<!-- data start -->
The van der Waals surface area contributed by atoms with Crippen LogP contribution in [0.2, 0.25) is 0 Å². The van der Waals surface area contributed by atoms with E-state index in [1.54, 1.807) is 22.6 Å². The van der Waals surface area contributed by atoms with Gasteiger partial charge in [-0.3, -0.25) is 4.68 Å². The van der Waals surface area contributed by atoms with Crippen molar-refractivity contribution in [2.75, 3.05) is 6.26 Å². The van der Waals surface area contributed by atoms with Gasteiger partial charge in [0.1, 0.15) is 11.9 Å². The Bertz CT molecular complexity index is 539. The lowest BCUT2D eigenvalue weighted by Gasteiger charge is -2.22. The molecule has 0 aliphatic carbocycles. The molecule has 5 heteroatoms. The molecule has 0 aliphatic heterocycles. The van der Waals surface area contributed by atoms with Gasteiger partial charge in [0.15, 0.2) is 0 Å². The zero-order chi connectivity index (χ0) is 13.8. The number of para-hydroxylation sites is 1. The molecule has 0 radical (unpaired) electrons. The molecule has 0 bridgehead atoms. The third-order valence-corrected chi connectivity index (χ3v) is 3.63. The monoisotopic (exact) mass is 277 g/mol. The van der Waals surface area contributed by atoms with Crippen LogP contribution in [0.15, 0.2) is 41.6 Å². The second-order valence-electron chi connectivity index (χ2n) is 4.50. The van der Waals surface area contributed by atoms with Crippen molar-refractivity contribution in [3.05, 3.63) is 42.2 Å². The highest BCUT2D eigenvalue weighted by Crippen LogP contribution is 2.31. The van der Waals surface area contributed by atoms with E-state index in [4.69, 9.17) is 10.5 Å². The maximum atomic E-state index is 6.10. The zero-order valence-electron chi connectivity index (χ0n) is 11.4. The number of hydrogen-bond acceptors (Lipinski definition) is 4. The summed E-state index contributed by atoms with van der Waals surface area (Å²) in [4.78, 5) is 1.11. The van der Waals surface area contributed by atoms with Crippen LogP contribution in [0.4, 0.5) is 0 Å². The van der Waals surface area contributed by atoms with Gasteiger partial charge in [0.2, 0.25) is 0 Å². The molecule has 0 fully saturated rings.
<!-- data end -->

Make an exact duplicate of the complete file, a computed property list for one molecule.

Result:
The van der Waals surface area contributed by atoms with Crippen LogP contribution in [0.2, 0.25) is 0 Å². The van der Waals surface area contributed by atoms with E-state index in [1.54, 1.807) is 22.6 Å². The van der Waals surface area contributed by atoms with Gasteiger partial charge in [-0.3, -0.25) is 4.68 Å². The van der Waals surface area contributed by atoms with Crippen molar-refractivity contribution in [2.75, 3.05) is 6.26 Å². The van der Waals surface area contributed by atoms with Gasteiger partial charge in [0.1, 0.15) is 11.9 Å². The Bertz CT molecular complexity index is 539. The lowest BCUT2D eigenvalue weighted by Gasteiger charge is -2.22. The molecule has 0 aliphatic carbocycles. The molecule has 5 heteroatoms. The molecule has 0 aliphatic heterocycles. The van der Waals surface area contributed by atoms with Gasteiger partial charge in [0.15, 0.2) is 0 Å². The zero-order chi connectivity index (χ0) is 13.8. The number of para-hydroxylation sites is 1. The molecule has 0 radical (unpaired) electrons. The molecule has 0 bridgehead atoms. The third-order valence-corrected chi connectivity index (χ3v) is 3.63. The monoisotopic (exact) mass is 277 g/mol. The van der Waals surface area contributed by atoms with Crippen LogP contribution in [0.15, 0.2) is 41.6 Å². The second-order valence-electron chi connectivity index (χ2n) is 4.50. The van der Waals surface area contributed by atoms with Crippen molar-refractivity contribution in [3.05, 3.63) is 42.2 Å². The highest BCUT2D eigenvalue weighted by Crippen LogP contribution is 2.31. The van der Waals surface area contributed by atoms with E-state index in [4.69, 9.17) is 10.5 Å². The maximum atomic E-state index is 6.10. The zero-order valence-electron chi connectivity index (χ0n) is 11.4. The number of hydrogen-bond acceptors (Lipinski definition) is 4. The summed E-state index contributed by atoms with van der Waals surface area (Å²) in [4.78, 5) is 1.11. The van der Waals surface area contributed by atoms with Crippen LogP contribution in [0.4, 0.5) is 0 Å². The van der Waals surface area contributed by atoms with Gasteiger partial charge in [0.2, 0.25) is 0 Å². The molecule has 0 fully saturated rings.